Carmel Symphony Orchestra’s ‘Percussion’ to rock the Palladium

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The Carmel Symphony Orchestra’s David Bowden will discuss the music of “Percussion Swings” at 6:45 p.m. before the show. (Submitted photos)

The Carmel Symphony Orchestra’s David Bowden will discuss the music of “Percussion Swings” at 6:45 p.m. before the show. (Submitted photos)

By Terri Spilman

The Carmel Symphony Orchestra is bringing in the month of March roaring like a lion with its daring and unusual show, “Percussion Swings” on 7:30 p.m. March 8 at the Palladium.

CSO percussion section members Mark Stempel, Jason Spangler and Keli Welsh are highlighted in a program that includes Rodion Shchedrin’s “Carmen Suite,” Russell Peck’s “The Glory and The Grandeur,” and a medley of jazz and pops – including “Sing, Sing Sing” and “American Patrol” among others.

The trio will even have their own “music stations” full of percussion instruments.

“Percussion music is so exciting, both in terms of the sound of the different instruments and the mesmerizing physical activity as the soloists move among the instruments,” said David Bowden, artistic director of the CSO.

The concert starts out with a traditional symphony piece adapted from the opera “Carmen” that is presented in a not-so-traditional fashion exploring the world of beat and movement with over 60 percussion instruments playing at once, along with strings.

Russian composer Rodion Shchedrin wrote the “Carmen Suite” in 1967 for his wife who has been cited as one of the premier ballerinas of the twentieth century. Referred to as a mashup of Bizet’s “Carmen” or a meeting of the minds, “Carmen Suite” was originally banned by the Russian government for being too suggestive and disrespectful of Bizet’s work.  It has since become a classic and has remained popular with audiences.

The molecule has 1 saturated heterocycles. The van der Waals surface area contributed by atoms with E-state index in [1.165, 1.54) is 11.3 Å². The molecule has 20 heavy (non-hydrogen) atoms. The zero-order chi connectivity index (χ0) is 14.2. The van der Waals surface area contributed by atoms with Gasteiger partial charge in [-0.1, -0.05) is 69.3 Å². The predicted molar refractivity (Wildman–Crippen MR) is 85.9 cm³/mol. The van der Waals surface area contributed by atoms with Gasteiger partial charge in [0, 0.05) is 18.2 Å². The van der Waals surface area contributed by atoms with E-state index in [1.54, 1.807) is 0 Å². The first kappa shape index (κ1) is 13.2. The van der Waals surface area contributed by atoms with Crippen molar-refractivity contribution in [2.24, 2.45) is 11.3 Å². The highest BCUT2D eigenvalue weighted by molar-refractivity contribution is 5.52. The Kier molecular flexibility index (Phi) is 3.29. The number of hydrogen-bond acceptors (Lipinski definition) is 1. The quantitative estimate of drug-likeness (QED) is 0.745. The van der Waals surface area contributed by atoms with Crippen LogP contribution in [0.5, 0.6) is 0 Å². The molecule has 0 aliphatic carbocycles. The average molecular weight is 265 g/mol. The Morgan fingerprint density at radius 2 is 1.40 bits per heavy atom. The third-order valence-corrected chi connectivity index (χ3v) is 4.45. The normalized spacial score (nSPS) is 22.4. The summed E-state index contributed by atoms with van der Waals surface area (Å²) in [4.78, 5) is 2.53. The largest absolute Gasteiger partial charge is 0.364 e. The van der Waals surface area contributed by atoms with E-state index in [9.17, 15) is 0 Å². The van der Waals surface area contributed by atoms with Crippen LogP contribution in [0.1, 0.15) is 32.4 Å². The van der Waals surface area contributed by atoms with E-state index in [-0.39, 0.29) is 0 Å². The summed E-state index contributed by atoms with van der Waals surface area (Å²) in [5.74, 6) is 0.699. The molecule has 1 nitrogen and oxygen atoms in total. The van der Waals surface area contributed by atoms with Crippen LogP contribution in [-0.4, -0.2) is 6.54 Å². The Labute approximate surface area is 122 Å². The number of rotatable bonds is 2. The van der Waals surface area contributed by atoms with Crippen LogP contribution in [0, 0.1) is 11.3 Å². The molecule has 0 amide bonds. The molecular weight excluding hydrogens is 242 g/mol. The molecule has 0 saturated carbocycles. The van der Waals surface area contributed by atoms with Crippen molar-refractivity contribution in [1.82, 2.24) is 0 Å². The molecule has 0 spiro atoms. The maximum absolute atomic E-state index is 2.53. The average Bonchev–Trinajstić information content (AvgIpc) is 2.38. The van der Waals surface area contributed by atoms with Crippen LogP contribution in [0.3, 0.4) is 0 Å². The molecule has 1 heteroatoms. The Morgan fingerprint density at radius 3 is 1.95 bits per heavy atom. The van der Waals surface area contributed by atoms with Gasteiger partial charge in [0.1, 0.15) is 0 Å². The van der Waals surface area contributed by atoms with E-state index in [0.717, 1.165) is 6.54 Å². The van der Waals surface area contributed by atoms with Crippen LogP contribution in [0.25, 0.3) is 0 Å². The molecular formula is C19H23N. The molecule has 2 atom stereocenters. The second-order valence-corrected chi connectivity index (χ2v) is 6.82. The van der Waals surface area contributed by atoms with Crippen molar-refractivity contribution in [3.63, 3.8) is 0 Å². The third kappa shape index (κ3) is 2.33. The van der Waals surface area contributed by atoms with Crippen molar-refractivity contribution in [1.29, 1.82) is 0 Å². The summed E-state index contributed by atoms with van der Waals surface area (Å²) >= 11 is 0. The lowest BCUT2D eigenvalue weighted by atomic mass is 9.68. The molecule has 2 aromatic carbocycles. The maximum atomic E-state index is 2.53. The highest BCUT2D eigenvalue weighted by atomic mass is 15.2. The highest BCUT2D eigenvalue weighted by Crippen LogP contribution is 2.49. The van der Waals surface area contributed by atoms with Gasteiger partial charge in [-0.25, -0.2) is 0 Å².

Peck’s masterful concerto, “The Glory and The Grandeur: Concerto for Percussion and Orchestra” promises an explosive climactic tour-de-force and concluding the concert is Ottorino Respighi’s “Pines” of the Appian Way which will slowly build to a powerful celebration of music and movement, visualizing the victorious Roman army as they return from war.

Stempel has been the principal percussionist of the Carmel Symphony Orchestra since the 2005-06 season. He studied orchestral percussion and computer science at Indiana University. In addition to the CSO, Mark has held positions in the percussion sections of the Evansville Philharmonic, Owensboro Symphony Orchestra and Columbus Indiana Philharmonic.

Spangler has been the timpanist with the Carmel Symphony Orchestra for 15 years. In addition to performing in the CSO, Jason plays percussion with the Anderson Symphony Orchestra, Muncie Symphony Orchestra and Carmel Brass.

Welsh has been the music teacher at College Wood Elementary for the past seventeen years and started playing with the CSO as a Carmel High School student.

Ticket-holders are invited to arrive early at 6:45 p.m. for Music Matters featuring the CSO’s David Bowden for a behind-the-scenes discussion of the music of the evening.

And while CSO concerts are recommended for all ages, “Percussion Swings” is not necessarily a kids concert. CSO will be offering a family fun concert on March 16 in which kids will be able to sit on stage and play some of the instruments afterwards.

“Percussion Swings” ● A performance by the Carmel Symphony Orchestra ● 7:30 p.m. March 8 ● The Palladium in Carmel ● Tickets start at $5 ● For more information call 843-3800 or visit www.thecenterfortheperformingarts.org

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